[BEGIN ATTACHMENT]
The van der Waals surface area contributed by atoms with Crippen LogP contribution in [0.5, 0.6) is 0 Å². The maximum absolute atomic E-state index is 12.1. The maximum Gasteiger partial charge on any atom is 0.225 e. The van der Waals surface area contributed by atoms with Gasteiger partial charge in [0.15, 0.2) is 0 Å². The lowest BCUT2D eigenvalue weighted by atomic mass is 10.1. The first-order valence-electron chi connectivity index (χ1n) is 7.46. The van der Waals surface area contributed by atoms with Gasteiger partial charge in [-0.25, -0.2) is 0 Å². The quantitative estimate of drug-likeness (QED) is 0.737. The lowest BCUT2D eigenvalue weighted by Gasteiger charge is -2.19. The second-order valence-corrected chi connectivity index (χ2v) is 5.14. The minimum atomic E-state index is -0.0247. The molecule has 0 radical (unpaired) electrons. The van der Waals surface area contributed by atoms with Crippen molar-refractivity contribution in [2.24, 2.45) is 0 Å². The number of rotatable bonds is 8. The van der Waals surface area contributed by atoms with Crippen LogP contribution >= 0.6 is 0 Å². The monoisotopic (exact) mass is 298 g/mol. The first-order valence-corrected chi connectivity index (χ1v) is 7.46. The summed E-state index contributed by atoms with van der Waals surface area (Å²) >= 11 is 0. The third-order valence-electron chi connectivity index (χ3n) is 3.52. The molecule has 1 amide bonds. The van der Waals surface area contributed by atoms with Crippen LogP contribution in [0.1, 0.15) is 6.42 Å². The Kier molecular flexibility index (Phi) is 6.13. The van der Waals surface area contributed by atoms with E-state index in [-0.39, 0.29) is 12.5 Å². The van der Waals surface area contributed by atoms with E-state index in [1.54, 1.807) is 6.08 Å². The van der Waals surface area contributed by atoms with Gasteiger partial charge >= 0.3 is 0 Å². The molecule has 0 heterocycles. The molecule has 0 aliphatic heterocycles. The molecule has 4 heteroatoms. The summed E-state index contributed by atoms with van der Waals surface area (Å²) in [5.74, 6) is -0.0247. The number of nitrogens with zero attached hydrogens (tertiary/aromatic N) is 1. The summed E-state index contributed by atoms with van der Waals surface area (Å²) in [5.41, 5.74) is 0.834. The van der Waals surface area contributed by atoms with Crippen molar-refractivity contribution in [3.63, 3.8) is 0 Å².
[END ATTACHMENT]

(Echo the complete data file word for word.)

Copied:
The van der Waals surface area contributed by atoms with Crippen LogP contribution in [0.5, 0.6) is 0 Å². The maximum absolute atomic E-state index is 12.1. The maximum Gasteiger partial charge on any atom is 0.225 e. The van der Waals surface area contributed by atoms with Gasteiger partial charge in [0.15, 0.2) is 0 Å². The lowest BCUT2D eigenvalue weighted by atomic mass is 10.1. The first-order valence-electron chi connectivity index (χ1n) is 7.46. The van der Waals surface area contributed by atoms with Gasteiger partial charge in [-0.25, -0.2) is 0 Å². The quantitative estimate of drug-likeness (QED) is 0.737. The lowest BCUT2D eigenvalue weighted by Gasteiger charge is -2.19. The second-order valence-corrected chi connectivity index (χ2v) is 5.14. The minimum atomic E-state index is -0.0247. The molecule has 0 radical (unpaired) electrons. The van der Waals surface area contributed by atoms with Crippen molar-refractivity contribution in [2.24, 2.45) is 0 Å². The number of rotatable bonds is 8. The van der Waals surface area contributed by atoms with Crippen LogP contribution >= 0.6 is 0 Å². The monoisotopic (exact) mass is 298 g/mol. The first-order valence-corrected chi connectivity index (χ1v) is 7.46. The summed E-state index contributed by atoms with van der Waals surface area (Å²) >= 11 is 0. The third-order valence-electron chi connectivity index (χ3n) is 3.52. The molecule has 1 amide bonds. The van der Waals surface area contributed by atoms with Crippen LogP contribution in [0.1, 0.15) is 6.42 Å². The Kier molecular flexibility index (Phi) is 6.13. The van der Waals surface area contributed by atoms with E-state index in [-0.39, 0.29) is 12.5 Å². The van der Waals surface area contributed by atoms with E-state index in [1.54, 1.807) is 6.08 Å². The van der Waals surface area contributed by atoms with Gasteiger partial charge >= 0.3 is 0 Å². The molecule has 0 heterocycles. The molecule has 0 aliphatic heterocycles. The molecule has 4 heteroatoms. The summed E-state index contributed by atoms with van der Waals surface area (Å²) in [5.74, 6) is -0.0247. The number of nitrogens with zero attached hydrogens (tertiary/aromatic N) is 1. The summed E-state index contributed by atoms with van der Waals surface area (Å²) in [5.41, 5.74) is 0.834. The van der Waals surface area contributed by atoms with Crippen molar-refractivity contribution in [3.63, 3.8) is 0 Å².